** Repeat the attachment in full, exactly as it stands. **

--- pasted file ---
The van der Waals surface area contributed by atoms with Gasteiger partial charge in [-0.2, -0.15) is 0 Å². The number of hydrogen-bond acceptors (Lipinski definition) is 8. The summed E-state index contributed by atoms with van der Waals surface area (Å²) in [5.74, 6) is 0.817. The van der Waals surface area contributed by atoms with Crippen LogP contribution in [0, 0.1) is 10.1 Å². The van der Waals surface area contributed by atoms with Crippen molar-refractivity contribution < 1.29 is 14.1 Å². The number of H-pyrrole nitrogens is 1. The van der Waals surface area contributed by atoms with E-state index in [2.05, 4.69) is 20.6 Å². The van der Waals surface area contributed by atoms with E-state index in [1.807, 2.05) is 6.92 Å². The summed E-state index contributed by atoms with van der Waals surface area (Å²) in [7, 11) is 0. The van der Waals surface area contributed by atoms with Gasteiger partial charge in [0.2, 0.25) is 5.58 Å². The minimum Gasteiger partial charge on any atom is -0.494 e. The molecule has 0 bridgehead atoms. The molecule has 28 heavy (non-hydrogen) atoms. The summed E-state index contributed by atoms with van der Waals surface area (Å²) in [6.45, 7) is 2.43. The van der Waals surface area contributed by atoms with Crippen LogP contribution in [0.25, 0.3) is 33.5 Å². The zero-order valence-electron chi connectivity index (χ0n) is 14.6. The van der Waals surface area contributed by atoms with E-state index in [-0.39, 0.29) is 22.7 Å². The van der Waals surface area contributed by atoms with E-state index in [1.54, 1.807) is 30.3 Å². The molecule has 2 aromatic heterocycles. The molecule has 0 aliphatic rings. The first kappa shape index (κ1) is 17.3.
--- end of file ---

The van der Waals surface area contributed by atoms with Gasteiger partial charge in [-0.2, -0.15) is 0 Å². The number of hydrogen-bond acceptors (Lipinski definition) is 8. The summed E-state index contributed by atoms with van der Waals surface area (Å²) in [5.74, 6) is 0.817. The van der Waals surface area contributed by atoms with Crippen LogP contribution in [0, 0.1) is 10.1 Å². The van der Waals surface area contributed by atoms with Crippen molar-refractivity contribution < 1.29 is 14.1 Å². The number of H-pyrrole nitrogens is 1. The van der Waals surface area contributed by atoms with E-state index in [2.05, 4.69) is 20.6 Å². The van der Waals surface area contributed by atoms with E-state index in [1.807, 2.05) is 6.92 Å². The summed E-state index contributed by atoms with van der Waals surface area (Å²) in [7, 11) is 0. The van der Waals surface area contributed by atoms with Gasteiger partial charge in [0.2, 0.25) is 5.58 Å². The minimum Gasteiger partial charge on any atom is -0.494 e. The molecule has 0 bridgehead atoms. The molecule has 28 heavy (non-hydrogen) atoms. The summed E-state index contributed by atoms with van der Waals surface area (Å²) in [6.45, 7) is 2.43. The van der Waals surface area contributed by atoms with Crippen LogP contribution in [0.25, 0.3) is 33.5 Å². The zero-order valence-electron chi connectivity index (χ0n) is 14.6. The van der Waals surface area contributed by atoms with E-state index in [-0.39, 0.29) is 22.7 Å². The van der Waals surface area contributed by atoms with E-state index in [1.54, 1.807) is 30.3 Å². The molecule has 2 aromatic heterocycles. The molecule has 0 aliphatic rings. The first kappa shape index (κ1) is 17.3.